“Progressing Positive Discourse Analysis and/in Critical Discourse Studies: reconstructing resistance through progressive discourse analysis” by Dr Jennifer Hughes

This article argues for an increased emphasis on resistance in Critical Discourse Studies (CDS), thereby joining calls for more Positive Discourse Analysis (PDA), a branch of Critical Discourse Analysis (CDA) focused on progressive—rather than oppressive—discourse that has been slowly gaining traction in international circles but remains largely unknown within U.S. communication studies. While CDS brings oppression and resistance together in theory, in practice it is overwhelmingly focused on deconstructing oppression, not reconstructing resistance. In spite of calls for more generative analyses focused on progressive discourses, PDA has not yet been established as a necessary complement to CDA. Thus, CDS’s potential as a lens for understanding resistance is underdeveloped. In an effort to push CDS in a more progressive direction, this article considers the role of design in CDS and outlines the aims, contributions, and challenges of PDA as a tool for emancipatory CDS research. A critical action implicative discourse analysis of neurodiversity discourse is provided as a model of PDA that may be useful for scholars interested in analyzing progressive discourse as well as disability rights activists interested in challenging cognitive ableism.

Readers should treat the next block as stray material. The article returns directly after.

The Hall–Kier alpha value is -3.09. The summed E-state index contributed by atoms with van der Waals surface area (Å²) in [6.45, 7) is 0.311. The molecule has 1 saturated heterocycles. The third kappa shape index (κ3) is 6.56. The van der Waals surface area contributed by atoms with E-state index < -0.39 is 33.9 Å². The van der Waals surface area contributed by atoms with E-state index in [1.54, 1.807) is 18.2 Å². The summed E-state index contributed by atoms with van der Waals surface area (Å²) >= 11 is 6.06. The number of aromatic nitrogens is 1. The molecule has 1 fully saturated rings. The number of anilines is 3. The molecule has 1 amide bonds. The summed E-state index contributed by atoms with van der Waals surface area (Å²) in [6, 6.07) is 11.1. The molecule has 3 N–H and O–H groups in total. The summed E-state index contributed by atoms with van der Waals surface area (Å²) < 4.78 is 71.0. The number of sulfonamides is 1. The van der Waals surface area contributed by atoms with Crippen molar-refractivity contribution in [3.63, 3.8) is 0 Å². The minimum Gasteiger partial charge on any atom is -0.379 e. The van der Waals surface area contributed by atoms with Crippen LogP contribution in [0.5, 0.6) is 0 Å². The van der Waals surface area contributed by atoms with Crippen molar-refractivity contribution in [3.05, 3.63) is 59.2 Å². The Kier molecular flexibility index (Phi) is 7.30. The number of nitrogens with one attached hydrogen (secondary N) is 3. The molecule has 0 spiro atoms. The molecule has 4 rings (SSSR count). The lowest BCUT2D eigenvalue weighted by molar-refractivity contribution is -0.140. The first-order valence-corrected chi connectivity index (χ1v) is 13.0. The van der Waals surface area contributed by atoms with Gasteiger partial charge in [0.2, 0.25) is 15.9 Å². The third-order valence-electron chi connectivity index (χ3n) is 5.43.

Digitization of the Melanie Klein Archive by the Wellcome Trust Library

Digitization of the Melanie Klein Archive by the Wellcome Trust Library

The Melanie Klein Archive

In her Will Melanie Klein left her notes and papers to the Melanie Klein Trust, and they were at first in the care of Hanna Segal. In 1984 they were given to the Contemporary Medical Archives Centre of the Wellcome Library for the History and Understanding of Medicine, where they could be more easily preserved and made available to scholars. Thus the material is now owned by the Wellcome Library, while the Melanie Klein Trust retains copyright.

Visit the Wellcome Library website to view the archive catalogue

The archive online

The archive has recently been digitised, making it freely available online. To access the material:

  • Go to the Wellcome Library homepage